Nick Cannon's anti-Semitic comments placed him between a rock and a hard place. After offending a whole culture and demographic of people, Cannon took it upon himself to apologize. Doing this, it only opened himself up for scrutiny from other Black people. As a result, T.I. used his recent appearance on The Breakfast Club to address cancel culture's cannibalistic nature and more.

First, T.I. discussed his now infamous Crime Stoppers commerical. When Charlamagne brought up Boosie Badazz condemning T.I. for doing the commerical, Tip said Boosie’s position was an “extraordinary circumstance.” 

I’m not willing to tell on nobody to keep from doing long numbers and to cancel out millions of dollars in my career but to keep from doing a drop to tell citizens to do what citizens are already able to do, I’m gonna do that every time,” he said. “If I catch another case, you can expect another commercial.”

He continued, “I don’t have any angst or regret or anything,” he added. “I don’t feel guilty or bad about it. I ain’t put nobody in jail — ever. If it’s a difference between telling on somebody and a commercial, I’m going to take the commercial every time.”

Later, he got into Nick Cannon's apology.

"Whether you agree or disagree with the apology, you don't use it to villainize or slander one of our national treasures," Tip said nearly 30 minutes into the interview. This comes after T.I. urged people to put Cannon's actions in perspective when judging him. 

"I just really feel like if a mistake was made, then he has to rectify that mistake. But it ain’t our job to cancel him. First of all, let’s look at Nick Cannon's career and his reputation. Look at how many Black people he put in position and helped and got off of zero. Look at how time after time after time, he's made contributions to the culture," T.I. says. "I think that has to speak for him. Especially when it comes to our people—on our behalf, how we deal with him—we have to look at that."

He continued, "You gotta give him consideration. You must give him consideration. Fair and reasonable consideration. We must hold him accountable if necessary, but we can't just discount and discard our people because don't no one else do they people like that. Why we expected to throw ours away when they make a mistake?" 

During an episode of his Cannon's Class podcast with former Public Enemy member, Professor Griff, Nick Cannon made several anti-Semitic comments. Not only did this result in the end of Cannon's long relationship with ViacomCBS, but the backlash also triggered some seemingly suicidal thoughts that appeared to be rooted in the way Black people reacted to his apology.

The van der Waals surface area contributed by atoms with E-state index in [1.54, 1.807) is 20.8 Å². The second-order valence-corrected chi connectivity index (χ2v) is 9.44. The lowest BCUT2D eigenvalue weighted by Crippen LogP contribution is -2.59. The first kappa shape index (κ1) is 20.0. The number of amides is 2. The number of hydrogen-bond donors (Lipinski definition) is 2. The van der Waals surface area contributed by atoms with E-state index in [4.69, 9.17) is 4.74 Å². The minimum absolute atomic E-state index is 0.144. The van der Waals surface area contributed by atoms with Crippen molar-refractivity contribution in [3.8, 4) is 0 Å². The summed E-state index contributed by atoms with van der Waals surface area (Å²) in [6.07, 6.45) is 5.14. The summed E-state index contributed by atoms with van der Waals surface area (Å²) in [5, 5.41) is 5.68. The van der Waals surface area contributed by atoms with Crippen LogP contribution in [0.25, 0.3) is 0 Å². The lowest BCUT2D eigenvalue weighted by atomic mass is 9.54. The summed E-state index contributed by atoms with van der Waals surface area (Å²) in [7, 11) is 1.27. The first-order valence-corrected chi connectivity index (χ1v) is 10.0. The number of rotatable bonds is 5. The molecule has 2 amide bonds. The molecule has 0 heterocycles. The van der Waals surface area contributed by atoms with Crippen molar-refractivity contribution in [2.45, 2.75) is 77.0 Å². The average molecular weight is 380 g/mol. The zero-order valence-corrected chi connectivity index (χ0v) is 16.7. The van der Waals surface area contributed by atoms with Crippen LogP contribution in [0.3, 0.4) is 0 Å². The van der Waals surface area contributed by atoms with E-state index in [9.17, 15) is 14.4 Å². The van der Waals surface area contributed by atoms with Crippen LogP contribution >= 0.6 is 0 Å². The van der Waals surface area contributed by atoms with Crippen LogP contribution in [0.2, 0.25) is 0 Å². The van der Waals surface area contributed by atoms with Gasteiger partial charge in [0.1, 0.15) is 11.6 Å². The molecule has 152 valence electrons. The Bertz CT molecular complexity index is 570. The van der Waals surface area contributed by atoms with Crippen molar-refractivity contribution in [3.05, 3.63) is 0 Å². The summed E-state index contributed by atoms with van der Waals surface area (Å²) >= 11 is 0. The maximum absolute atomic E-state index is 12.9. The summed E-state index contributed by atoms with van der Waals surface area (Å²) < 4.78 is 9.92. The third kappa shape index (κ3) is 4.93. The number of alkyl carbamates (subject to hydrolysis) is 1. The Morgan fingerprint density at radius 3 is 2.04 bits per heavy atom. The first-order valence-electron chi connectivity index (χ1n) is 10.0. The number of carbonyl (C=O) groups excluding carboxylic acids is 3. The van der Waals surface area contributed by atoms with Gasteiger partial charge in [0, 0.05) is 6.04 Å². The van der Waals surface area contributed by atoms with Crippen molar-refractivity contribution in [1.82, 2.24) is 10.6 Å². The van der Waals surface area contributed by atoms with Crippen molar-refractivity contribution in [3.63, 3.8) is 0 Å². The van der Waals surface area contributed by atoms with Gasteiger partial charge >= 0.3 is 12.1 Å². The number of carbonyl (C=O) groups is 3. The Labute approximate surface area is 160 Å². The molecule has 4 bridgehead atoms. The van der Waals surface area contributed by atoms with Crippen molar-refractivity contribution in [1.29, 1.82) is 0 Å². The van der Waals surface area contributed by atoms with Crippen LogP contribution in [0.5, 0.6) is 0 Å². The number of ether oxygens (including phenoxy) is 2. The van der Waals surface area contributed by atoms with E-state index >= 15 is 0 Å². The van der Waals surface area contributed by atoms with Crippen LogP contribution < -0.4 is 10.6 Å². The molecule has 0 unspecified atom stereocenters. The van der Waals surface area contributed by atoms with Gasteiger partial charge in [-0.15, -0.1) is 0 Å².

"I hurt an entire community and it pained me to my core, I thought it couldn’t get any worse. Then I watched my own community turn on me and call me a sell-out for apologizing. Goodnight. Enjoy Earth," Cannon tweeted. "Y’all can have this planet. I’m out!"

This isn't the first time T.I. has backed Cannon. After hearing that Viacom and MTV were cutting ties with the Wild 'n Out creator, Tip demonstrated how Black people are treated in America in an Instagram post that read: "Hmmm... Nick Cannon loses his job faster than any of the cops who killed Breonna Taylor."

Along with supporting Cannon, T.I. also touched on his quest for reparations. Last week, the rapper penned an open letter to the Lloyd’s of London insurance company demanding that it pay reparations for its role in the Trans-Atlantic Slave Trade.

"When people say reparations they think about a one time pay off. I don't think it's ever going to be no one time pay off. We have to create an economic base," T.I. said at around the 16:00 mark when asked what reparations look like to him. "That's what we're lacking right now. We do not have an economic base. We have the value of our spending power. But, when we take that dollar and put it outside our community, then it is not an economic base at that point. It benefits others at that point. For it to benefit us, we must create a self-sustainable economic base."

Tip then transitioned to America's current fight for equity. Although he delivered a controversial plea to residents in Atlanta to stop rioting early into these uprisings, T.I. shows a firm understand as to why these demonstrations are necessary. 

"This country and our position in this country was founded on violence, intimidation, and fear tactics. So, the way you begin a situation is the way it'll end," he explained to The Breakfast Club at around the 20-minute mark. "Our journey in this country from the time we got here to today, has lead up to this. We've seen all indications that this is what it should lead up to...although I hate it, it's inevitable I feel like. Until we stand up and do something to stop the atrocities that's happened to us, they will persist."

Watch T.I.'s full appearance on The Breakfast Club above.